This building was afterwards occupied in the winter of 1814-1815, by both Houses of Congress, when the Patent Office writing was done at the house of the clerk, George Lyon, who resided nearby. It was reoccupied in 1816 by the Patent Office, Congress having secured accommodations in the "Brick Capitol."
George Lyon, clerk in the Patent Office, died in 1817, and William Elliot was appointed first clerk under Dr. Thornton, known as the "Superintendent." Dr. T. died in 1827 [actually 1828 KWD] and is buried in the Congressional Burying Ground; and he and his friend Elliot, mathematician and astronomer, lie within a few yards of each other.
Thornton and Elliot were assisted by another clerk, R.W. Fenwick, and this constituted almost the entire force of the establishment.
In 1828 Thomas P. Jones was appointed to the Superintendency, and he was succeed in 1830 by Dr. J.D. Craig, who remained in office till 1836. On July 4, 1836, a law was passed entirely remodeling the Office, and repealing the former acts. The law provided for a Commissioner, Chief Clerk, an Examiner, and three other clerks, one of whom must be a competent draughtsman and a machinist. There are other important provisions relating to the application for patents still in force, but which are not necessary to be repeated here. The Commissioner of Patents, unlike the heads of other bureaus, reports annually to Congress, and not to the Secretary.
On the 15th of December, 1836, fire was discovered in the building occupied by the Patent Office and Post Office. Amos Kendall, Postmaster General, with some assistance, was enabled to save records and documents from the Post Office, but so rapid were the flames that nothing was saved from the Patent Office.
Hon. M. Ruggles, Chairman of the Investigating Committee of the Senate, in his report, alluding to the destruction of the models, drawings, and records, says: "They not only embraced the whole history of American invention for half a century, but were the muniments of property of vast amount. The Patent Office contained also the largest and most interesting collection of models in the world."
Henry L. Ellsworth was the first Commissioner. He devoted himself with industry and ability to the organization of the Office. He also established the agricultural division, now become so useful and important. He remained in office seven years, and was succeeded by Mr. Edmund Burke, who bestowed so much labor on the Office.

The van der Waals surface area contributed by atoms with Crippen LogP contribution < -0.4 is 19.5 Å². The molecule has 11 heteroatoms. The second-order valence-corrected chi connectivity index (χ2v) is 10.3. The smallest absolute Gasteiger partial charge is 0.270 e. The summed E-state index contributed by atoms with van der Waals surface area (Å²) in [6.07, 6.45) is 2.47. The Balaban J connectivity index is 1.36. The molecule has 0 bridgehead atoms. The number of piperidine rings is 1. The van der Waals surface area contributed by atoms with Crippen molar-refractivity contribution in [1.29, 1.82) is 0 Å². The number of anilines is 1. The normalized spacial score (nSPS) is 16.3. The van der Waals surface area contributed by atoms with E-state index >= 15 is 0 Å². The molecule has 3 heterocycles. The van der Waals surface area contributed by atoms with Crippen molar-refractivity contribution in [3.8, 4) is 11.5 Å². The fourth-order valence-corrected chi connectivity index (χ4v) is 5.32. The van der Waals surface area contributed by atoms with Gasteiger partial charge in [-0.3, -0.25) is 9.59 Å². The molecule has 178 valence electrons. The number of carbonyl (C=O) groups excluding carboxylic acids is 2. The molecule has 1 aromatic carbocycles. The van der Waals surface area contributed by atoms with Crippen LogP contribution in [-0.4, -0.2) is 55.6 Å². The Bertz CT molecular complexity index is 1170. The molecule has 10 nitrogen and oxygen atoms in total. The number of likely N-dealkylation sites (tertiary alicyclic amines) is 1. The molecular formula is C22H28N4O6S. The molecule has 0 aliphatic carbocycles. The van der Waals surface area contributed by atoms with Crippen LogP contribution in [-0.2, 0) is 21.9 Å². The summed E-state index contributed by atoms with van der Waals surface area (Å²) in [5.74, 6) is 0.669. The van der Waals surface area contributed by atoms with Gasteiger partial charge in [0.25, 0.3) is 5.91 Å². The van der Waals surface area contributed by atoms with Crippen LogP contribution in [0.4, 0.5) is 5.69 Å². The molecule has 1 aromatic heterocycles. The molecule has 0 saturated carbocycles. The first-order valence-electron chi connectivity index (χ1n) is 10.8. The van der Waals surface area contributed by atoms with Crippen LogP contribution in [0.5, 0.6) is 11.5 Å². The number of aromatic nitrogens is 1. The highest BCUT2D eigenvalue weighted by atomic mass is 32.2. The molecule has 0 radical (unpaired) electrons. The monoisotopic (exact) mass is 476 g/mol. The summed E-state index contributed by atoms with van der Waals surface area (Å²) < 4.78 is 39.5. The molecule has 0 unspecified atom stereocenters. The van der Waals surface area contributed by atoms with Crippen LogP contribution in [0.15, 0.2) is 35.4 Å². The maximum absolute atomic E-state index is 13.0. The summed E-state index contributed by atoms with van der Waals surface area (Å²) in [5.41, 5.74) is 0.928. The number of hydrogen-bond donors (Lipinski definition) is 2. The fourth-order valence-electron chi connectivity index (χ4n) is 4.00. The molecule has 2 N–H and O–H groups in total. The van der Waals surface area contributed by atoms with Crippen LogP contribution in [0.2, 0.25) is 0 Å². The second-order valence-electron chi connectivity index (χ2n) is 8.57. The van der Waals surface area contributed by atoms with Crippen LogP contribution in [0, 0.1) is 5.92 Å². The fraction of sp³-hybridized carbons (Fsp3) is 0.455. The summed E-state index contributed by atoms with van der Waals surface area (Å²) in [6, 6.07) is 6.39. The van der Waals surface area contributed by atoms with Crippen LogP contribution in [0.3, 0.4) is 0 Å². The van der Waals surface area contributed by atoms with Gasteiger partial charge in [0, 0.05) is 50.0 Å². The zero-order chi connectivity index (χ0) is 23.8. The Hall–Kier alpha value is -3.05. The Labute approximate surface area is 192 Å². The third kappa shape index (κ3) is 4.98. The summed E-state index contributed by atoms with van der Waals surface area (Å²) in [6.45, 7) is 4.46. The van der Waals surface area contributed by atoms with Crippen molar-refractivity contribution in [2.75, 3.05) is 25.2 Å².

Mr. Thomas Ewbank succeeded Mr. Burke in 1845; his reports evince industry and ability. His successor was Mr. Silas H. Hodges, who was appointed by President Fillmore. He remained, however, but a short time in office. Mr. Hodges now holds the position of Examiner-in-Chief in the Patent Office, and is highly respected. Hon. Charles Mason was the next Commissioner, and, we may say without disparagement to his predecessors, brought to the office eminent acquirements and ability. He was succeeded by Hon. Joseph Holt, who was a most popular and able Commissioner. Mr. Holt, since his retirement from the Patent Office, has held, with general acceptance, the offices of Postmaster General and Secretary of War, and is now Judge Advocate General of the army. Mr. Holt was succeeded by Hon. Wm. D. Bishop, of Connecticut, who discharged the duties, for a brief period, with ability. Ex-Governor Thomas, of Maryland, was Mr. Bishop's successor, we of his administration we never could form a very decided opinion. Upon the election of Abraham Lincoln, Hon. D.P. Holloway, of Indiana, was appointed Commissioner, and held the office upward of four years. Mr. Holloway was succeeded by Hon. Thomas C. Theaker, of Ohio, who now worthily fills the position. The present incumbent is peculiarly well qualified to discharge the duties of the Commissionership. For a period of over four years he was Examiner in Chief of the Appeal Board in the Patent Office.
The first patent was issued in July, 1790; from that date to 1800, the average annual number issued was ninety one; in 1820 it reached two hundred; and in 1830 it was five hundred and thirty five. But a change of principle and rigid examination took place, which led to a reduction in the proportion of patents granted, as compared with the number of applications. In 1845, only five hundred patents were granted. The Scientific American was started in this year, and its influence upon inventors soon began to be felt at the Patent Office. In 1855, there were four thousand four hundred and thirty five applications. The number went on increasing, so that in 1865 over eleven thousand applications were made.
The salary of the Commissioner is $4,500. The salary of the Examiners-in-Chief is $3,000. From time to time, the clerical force has been increased, until now there are sixteen Principal Examiners Principal Examiners, at a salary of $2,500 each; sixteen Assistant Examiners, at a salary of $1,800; a superintendent of the "Agricultural Department," a librarian, some seventy five clerks, machinists, etc.; still, so great is the business that this force is inadequate to the requirements of the Office.
Scientific American, v 13 (ns) supplement, p 415, 23 December 1865
British Patents -- A Comparison
From January 1, 1865 to the 1st of December, the whole number of applications for patents to the British Patent Office will not have exceeded three thousand. Within the same period the applications made by Munn & Co. to the United States Patent Office number at least three thousand five hundred; thus showing that our professional business considerably exceeds the entire business of the British Patent Office.